From the LA Times.
"...But the term “noir” has been used so often and in such a cheeky way that it seems more like a flavor than anything else, and it might just lead someone seeking information about the picture in the wrong direction. They might be expecting a noir “pastiche,” of which there have been many. That doesn’t even begin to do justice to Guillermo and Kim Morgan’s adaptation.
"The majority of the picture takes place in the ‘30s, and it seems to grow out of the bitterness and despair of the Depression: You can feel it in the images and in the body language of the actors. All the characters in this film are feeling real pain, a sense of spiritual desolation rooted in everyday life. This isn’t just a matter of “style” or “visuals,” exquisite as the film is. It’s a matter of Guillermo’s complete commitment to the material, to bringing his vision to life with his production designer, his costume designer, his DP and his amazing cast, led by Bradley Cooper and Cate Blanchett. They work together to create a dead-end universe from out of the American past, and they do it inside and out, through and through."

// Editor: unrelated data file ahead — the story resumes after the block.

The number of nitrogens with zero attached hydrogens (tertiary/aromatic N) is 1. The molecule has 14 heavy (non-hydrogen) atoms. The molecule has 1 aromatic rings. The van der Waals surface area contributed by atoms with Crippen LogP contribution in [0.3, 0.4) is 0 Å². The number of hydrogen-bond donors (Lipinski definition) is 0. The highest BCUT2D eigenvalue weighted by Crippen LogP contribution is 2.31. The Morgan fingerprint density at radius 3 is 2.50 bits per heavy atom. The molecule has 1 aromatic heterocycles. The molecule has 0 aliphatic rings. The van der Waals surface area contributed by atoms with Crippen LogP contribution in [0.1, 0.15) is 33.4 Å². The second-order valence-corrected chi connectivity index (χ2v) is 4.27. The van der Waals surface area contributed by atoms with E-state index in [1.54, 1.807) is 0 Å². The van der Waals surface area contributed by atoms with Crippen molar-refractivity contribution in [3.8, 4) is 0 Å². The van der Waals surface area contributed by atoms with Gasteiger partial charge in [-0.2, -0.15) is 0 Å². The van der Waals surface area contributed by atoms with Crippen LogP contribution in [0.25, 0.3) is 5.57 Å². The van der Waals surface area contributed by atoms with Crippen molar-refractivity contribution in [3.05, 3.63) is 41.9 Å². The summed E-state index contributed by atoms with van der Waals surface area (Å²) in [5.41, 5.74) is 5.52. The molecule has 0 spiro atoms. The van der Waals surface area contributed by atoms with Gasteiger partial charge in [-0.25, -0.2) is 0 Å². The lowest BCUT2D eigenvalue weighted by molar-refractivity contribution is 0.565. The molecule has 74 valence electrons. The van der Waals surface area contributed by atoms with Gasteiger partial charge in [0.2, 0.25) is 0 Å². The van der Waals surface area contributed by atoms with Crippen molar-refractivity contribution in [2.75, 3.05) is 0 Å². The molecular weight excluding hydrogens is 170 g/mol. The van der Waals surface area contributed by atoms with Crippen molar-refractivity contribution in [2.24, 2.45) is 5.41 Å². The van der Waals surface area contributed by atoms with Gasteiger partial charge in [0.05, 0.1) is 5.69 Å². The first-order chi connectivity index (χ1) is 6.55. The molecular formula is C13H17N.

Read the entire piece here.
Thank you, New Beverly, for showing the 35 mm B&W print of Nightmare Alley! And for having Guillermo & I discuss after. What a wonderful two nights!